North York Moors
The North York Moors National Park is situated between York, Thirsk,
Middlesbrough and Scarborough. Covering 554 square miles of countryside and 30 miles (almost 50 km) of coastline, the North York Moors National Park is the 4th largest national park in England.
There are a total of 11 National Parks in England and Wales, which all work to conserve and enhance the natural beauty, wildlife and cultural heritage of their areas. The North York Moors was designated a National Park 1952 and since then has continued to keep the special qualities of the Moors intact.
Contrary to most people's belief the NYMNP is not owned by the state. 80% of the Park is privately owned and 40% of the land is still used for farming. This is what brings the Moors alive and visitors can choose to visit a variety of different things from working farms to historic ruins, rugged coastline to open moorland, quiet picturesque villages to bustling market towns.
Culture and traditions are as much a part of the North York Moors as the landscape itself. Its depth of cultural heritage and history of human interaction with the environment is what sets this National Park apart and makes it so distinctive. Many workshops producing traditional furniture and pottery are open to the public and reflect the importance to this area of keeping old processes alive.
The Moors are also steeped in history, with iron age forts and Roman Camps, castles and abbeys, moorland crosses and the remains of important early industrial sites open for visitors. There are dozens of historic sites to visit and properties managed by the National Trust and English Heritage. 12 miles of our coastline is also protected and managed by the National Trust.
For the more energetic visitors there is no shortage of activities and treks available, with over 1,400 miles (almost 2,300 km) of paths and tracks to choose from it is overflowing with opportunities for walking, cycling and horse riding. You can also visit one of the many activity centres in the area and take part in air sports, birdwatching, cycling, fishing, golf, horse riding, motor sports, rock climbing, trekking and watersports. The only potential problem is knowing where to begin!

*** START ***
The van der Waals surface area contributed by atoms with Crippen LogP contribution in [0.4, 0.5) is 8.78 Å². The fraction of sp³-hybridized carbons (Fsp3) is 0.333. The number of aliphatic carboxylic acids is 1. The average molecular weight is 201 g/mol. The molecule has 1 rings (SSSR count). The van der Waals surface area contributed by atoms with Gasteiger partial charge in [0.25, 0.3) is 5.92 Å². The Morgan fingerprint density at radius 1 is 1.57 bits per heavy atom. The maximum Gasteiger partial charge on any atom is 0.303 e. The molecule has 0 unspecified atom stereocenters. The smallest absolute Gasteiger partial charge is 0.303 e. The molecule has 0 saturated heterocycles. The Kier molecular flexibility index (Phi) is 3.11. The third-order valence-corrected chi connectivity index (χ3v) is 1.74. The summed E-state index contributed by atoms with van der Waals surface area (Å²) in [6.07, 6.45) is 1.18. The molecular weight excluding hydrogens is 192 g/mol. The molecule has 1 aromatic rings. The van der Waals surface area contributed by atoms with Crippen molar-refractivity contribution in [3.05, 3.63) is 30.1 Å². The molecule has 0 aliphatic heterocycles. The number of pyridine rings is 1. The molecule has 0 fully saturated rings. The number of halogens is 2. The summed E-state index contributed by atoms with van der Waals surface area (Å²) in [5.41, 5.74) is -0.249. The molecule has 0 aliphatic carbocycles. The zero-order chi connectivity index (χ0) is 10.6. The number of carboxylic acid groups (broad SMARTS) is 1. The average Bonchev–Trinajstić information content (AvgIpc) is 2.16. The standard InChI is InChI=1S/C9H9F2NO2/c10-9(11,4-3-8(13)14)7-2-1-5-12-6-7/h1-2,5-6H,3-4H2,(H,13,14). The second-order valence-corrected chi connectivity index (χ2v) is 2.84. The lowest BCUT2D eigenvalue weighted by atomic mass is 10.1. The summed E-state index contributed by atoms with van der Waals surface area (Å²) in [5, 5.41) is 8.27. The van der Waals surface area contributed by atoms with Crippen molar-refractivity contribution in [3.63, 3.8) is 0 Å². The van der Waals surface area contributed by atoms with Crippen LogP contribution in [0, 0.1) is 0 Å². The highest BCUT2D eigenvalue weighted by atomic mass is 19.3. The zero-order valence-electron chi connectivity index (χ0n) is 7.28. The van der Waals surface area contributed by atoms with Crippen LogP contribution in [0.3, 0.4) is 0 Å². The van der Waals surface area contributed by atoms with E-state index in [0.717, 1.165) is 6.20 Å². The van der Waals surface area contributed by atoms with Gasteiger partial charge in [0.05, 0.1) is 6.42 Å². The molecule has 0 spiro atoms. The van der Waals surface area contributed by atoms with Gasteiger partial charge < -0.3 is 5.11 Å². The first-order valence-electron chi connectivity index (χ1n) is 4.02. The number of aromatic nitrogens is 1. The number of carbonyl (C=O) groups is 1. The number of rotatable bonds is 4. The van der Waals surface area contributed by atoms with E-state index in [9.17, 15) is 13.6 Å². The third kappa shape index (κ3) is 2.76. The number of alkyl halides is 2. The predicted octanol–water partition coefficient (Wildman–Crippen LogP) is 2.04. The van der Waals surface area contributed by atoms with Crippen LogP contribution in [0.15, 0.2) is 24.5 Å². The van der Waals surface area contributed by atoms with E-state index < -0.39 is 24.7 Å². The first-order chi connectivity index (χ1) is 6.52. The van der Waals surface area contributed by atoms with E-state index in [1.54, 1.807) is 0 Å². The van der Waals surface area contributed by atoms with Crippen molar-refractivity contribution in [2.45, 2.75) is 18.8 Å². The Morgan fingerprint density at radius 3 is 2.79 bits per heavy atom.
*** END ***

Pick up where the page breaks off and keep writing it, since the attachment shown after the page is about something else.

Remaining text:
Travelling to the North York Moors by train is easy. The closest mainline train stations are York, Northallerton and Darlington, from which you can travel on to Malton, Scarborough, Middlesbrough, Whitby and many more little stations in between. Buses also run all over the park, including the park's very own Moorsbus, a fantastic network visiting some of the park's best known attractions.
For more information contact:
British Tourist Authority - 0871 572 3058
Tourist Information Numbers
North York Moors National Park
Address: Sustainable Tourism Project
The Old Vicarage
Telephone Number: +44 (0) 1439 770 657 Ext:228
If you like this, Share it
This page visited 11903 times since 28th April 2009
Previous destinations of the month:
Starry Starry Night, Look You – Dark Skies Tourism, South Wales | Mills and Hills in Central Lancashire, Lancashire | Get Fit on the North York Moors, North Yorkshire | A West Country Christmas – Dorset in December, Dorset | Nottinghamshire – Rural and Urban, Nottinghamshire | The Test Valley, Hampshire | Ashdown Forest, Sussex | The Rugged Northumberland Coast , Northumberland | The Resorts of North Devon, Devon | The Queen's London, London | Denbighshire , North Wales | York and Its Surrounds, North Yorkshire | The High Weald of Kent, Kent | Leisure, Luxury and Retail Heaven in Leeds , West Yorkshire | Rejuvenate Yourself in Rejuvenated Belfast , Belfast | Seasonal Fun in Brum, West Midlands | Autumn in the Southern Chilterns, Buckinghamshire | Cheshire Peaks and Plains, Cheshire | Essex’s Colne Valley, Essex | Cardigan Bay, West Wales | South Wales Valleys, South Wales | Highland Perthshire, Perthshire | South Downs National Park, Sussex | Royal Wedding London, London | Vale of Belvoir, Leicestershire | The Oxfordshire Cotswolds, Oxfordshire | Huntingdonshire, Cambridgeshire | Edinburgh at Christmas, Edinburgh and the Lothians | Marvellous Manchester, Greater Manchester | The National Forest, Derbyshire | East Lothian, Edinburgh and the Lothians | Regency Brighton and Hove, Sussex | Isle of Purbeck, Dorset | The Somerset Levels, Somerset | Llandudno, North Wales | Hereford, Herefordshire | Cheltenham, Gloucestershire | Bristol, the Great West City, Bristol | Weardale, County Durham | Festive London, London | Islay, Isle of Islay | Blackpool and the Lancashire Coast, Lancashire | The Vale of Evesham, Worcestershire | Land of the Prince Bishops, County Durham | The North Cornwall Coast, Cornwall | Torbay, Devon | Dumfries & Galloway, Dumfries and Galloway | West Highland Way, Argyll | Caithness and Sutherland, Highlands | Harrogate & its Surrounds, North Yorkshire | Sheffield, South Yorkshire